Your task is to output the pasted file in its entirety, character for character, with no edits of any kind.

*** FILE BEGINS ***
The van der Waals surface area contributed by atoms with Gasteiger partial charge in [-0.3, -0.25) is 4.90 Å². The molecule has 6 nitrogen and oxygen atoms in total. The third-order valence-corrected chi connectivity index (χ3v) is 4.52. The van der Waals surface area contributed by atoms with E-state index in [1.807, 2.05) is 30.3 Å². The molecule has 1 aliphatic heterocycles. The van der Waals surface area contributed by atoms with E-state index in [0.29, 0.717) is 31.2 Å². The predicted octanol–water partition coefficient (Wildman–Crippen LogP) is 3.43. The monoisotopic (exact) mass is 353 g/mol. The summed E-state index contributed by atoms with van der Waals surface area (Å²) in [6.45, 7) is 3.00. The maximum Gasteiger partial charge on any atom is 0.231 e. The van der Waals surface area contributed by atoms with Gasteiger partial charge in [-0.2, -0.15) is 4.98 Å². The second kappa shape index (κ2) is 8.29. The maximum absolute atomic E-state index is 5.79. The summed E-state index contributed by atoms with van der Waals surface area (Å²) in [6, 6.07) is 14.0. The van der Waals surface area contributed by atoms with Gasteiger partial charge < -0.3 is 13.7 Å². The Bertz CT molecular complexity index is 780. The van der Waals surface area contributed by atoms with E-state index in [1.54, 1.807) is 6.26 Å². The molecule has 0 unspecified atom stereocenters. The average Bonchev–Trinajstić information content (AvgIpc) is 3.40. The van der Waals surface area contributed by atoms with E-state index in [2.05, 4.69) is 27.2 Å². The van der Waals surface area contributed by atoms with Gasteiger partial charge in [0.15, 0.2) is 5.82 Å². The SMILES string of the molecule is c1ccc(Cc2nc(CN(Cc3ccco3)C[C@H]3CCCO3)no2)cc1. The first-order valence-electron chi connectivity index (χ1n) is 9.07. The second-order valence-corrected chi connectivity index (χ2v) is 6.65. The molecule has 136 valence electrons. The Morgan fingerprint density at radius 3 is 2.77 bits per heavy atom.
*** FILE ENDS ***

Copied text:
The van der Waals surface area contributed by atoms with Gasteiger partial charge in [-0.3, -0.25) is 4.90 Å². The molecule has 6 nitrogen and oxygen atoms in total. The third-order valence-corrected chi connectivity index (χ3v) is 4.52. The van der Waals surface area contributed by atoms with E-state index in [1.807, 2.05) is 30.3 Å². The molecule has 1 aliphatic heterocycles. The van der Waals surface area contributed by atoms with E-state index in [0.29, 0.717) is 31.2 Å². The predicted octanol–water partition coefficient (Wildman–Crippen LogP) is 3.43. The monoisotopic (exact) mass is 353 g/mol. The summed E-state index contributed by atoms with van der Waals surface area (Å²) in [6.45, 7) is 3.00. The maximum Gasteiger partial charge on any atom is 0.231 e. The van der Waals surface area contributed by atoms with Gasteiger partial charge in [-0.2, -0.15) is 4.98 Å². The second kappa shape index (κ2) is 8.29. The maximum absolute atomic E-state index is 5.79. The summed E-state index contributed by atoms with van der Waals surface area (Å²) in [6, 6.07) is 14.0. The van der Waals surface area contributed by atoms with Gasteiger partial charge < -0.3 is 13.7 Å². The Bertz CT molecular complexity index is 780. The van der Waals surface area contributed by atoms with E-state index in [1.54, 1.807) is 6.26 Å². The molecule has 0 unspecified atom stereocenters. The average Bonchev–Trinajstić information content (AvgIpc) is 3.40. The van der Waals surface area contributed by atoms with E-state index in [2.05, 4.69) is 27.2 Å². The van der Waals surface area contributed by atoms with Gasteiger partial charge in [0.15, 0.2) is 5.82 Å². The SMILES string of the molecule is c1ccc(Cc2nc(CN(Cc3ccco3)C[C@H]3CCCO3)no2)cc1. The first-order valence-electron chi connectivity index (χ1n) is 9.07. The second-order valence-corrected chi connectivity index (χ2v) is 6.65. The molecule has 136 valence electrons. The Morgan fingerprint density at radius 3 is 2.77 bits per heavy atom.